God has made His will known–it is His will that all men repent of their sins and come to Him through faith in Jesus Christ. He desires men to love Him with all their hearts, and to love their neighbors as themselves (doing no evil to any man.) He has said that all men will be judged by their works (Matt. 16:27; Rev. 2:23; Rev. 20: 12-13), and will reap either death or everlasting life depending on what they “sow” in this life (Gal. 6:7-8).  We are free to choose whether we will sow to please our flesh or the Spirit of God (free will), but we are not free to choose a reward that is contrary to what we have sown–God  in His sovereignty will make absolutely sure that we reap according to how we have sown–He will not be mocked. We will get our just desserts.

Growing Crops

If a man plows his land, sows wheat, and is diligent to care for his fields; then provided no catastrophe happens, he will reap wheat. If he sows corn, he will reap corn. If he is lazy and sows nothing, he will reap nothing but weeds and thistles. God has given knowledge to man, and man knows how to grow food through hard work. But God does not force men to plow and sow, nor does He choose for man what type of seed should be sown.  God allows him to sow anything he wants, or to sow nothing at all in his garden. God allows him to give half-hearted attention, full devotion, or total negligence to his fields. That is free will.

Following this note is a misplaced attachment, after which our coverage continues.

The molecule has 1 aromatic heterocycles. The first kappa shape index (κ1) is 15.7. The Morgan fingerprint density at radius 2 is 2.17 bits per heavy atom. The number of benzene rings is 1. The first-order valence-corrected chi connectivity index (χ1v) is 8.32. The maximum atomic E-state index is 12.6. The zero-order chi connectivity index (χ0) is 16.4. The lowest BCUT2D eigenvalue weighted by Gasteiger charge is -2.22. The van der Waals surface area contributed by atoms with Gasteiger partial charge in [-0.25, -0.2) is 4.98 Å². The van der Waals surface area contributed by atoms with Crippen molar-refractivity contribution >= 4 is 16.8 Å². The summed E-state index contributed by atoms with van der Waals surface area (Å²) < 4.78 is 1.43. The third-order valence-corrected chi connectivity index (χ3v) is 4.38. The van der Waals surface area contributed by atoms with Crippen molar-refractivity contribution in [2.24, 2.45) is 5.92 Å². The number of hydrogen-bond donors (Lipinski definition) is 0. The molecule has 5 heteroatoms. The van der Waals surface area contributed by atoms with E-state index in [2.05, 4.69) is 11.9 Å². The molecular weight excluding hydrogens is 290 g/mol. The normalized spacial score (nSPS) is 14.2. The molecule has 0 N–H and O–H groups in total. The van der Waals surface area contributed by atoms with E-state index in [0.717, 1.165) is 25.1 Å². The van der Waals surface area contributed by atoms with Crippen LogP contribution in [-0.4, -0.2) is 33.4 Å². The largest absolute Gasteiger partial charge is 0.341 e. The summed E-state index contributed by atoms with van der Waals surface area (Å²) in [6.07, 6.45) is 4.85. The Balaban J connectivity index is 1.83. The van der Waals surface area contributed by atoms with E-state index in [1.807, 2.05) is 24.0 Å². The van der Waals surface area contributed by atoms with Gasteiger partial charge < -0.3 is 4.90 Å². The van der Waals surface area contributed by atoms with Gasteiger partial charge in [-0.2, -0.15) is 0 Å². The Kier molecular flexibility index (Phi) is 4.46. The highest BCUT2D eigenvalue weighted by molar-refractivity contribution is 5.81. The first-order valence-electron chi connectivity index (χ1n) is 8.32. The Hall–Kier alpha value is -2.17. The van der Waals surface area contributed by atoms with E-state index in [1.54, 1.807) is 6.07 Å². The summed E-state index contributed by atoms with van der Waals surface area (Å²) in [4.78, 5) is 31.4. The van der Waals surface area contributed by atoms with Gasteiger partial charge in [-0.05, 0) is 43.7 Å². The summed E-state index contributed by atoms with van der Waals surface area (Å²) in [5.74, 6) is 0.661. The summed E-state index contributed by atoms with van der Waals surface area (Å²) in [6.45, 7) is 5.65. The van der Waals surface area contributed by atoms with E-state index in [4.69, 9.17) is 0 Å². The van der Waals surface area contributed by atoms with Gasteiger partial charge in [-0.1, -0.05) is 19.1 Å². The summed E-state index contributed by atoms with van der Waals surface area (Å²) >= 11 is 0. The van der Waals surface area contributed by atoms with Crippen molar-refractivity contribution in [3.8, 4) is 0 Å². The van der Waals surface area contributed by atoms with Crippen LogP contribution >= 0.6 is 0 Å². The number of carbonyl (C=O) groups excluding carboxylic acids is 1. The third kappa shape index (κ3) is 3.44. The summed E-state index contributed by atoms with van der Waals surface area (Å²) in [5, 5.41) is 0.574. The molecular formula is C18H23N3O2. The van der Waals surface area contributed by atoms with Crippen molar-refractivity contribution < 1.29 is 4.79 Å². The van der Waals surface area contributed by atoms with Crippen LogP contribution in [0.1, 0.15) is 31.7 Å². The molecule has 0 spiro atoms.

Nevertheless, God is the one who put life inside a seed. God is the one who sends rain, and the one who either sends or withholds bad weather. What happens beneath the soil is a wonderful miracle, and no farmer–no matter how brilliant or diligent–has control over what takes place there. No farmer can reap anything in a field God devastates by floods or other natural disasters. No farmer can grow anything apart from God, because God is in the process from beginning to end–He is the Author and Finisher. That is sovereignty.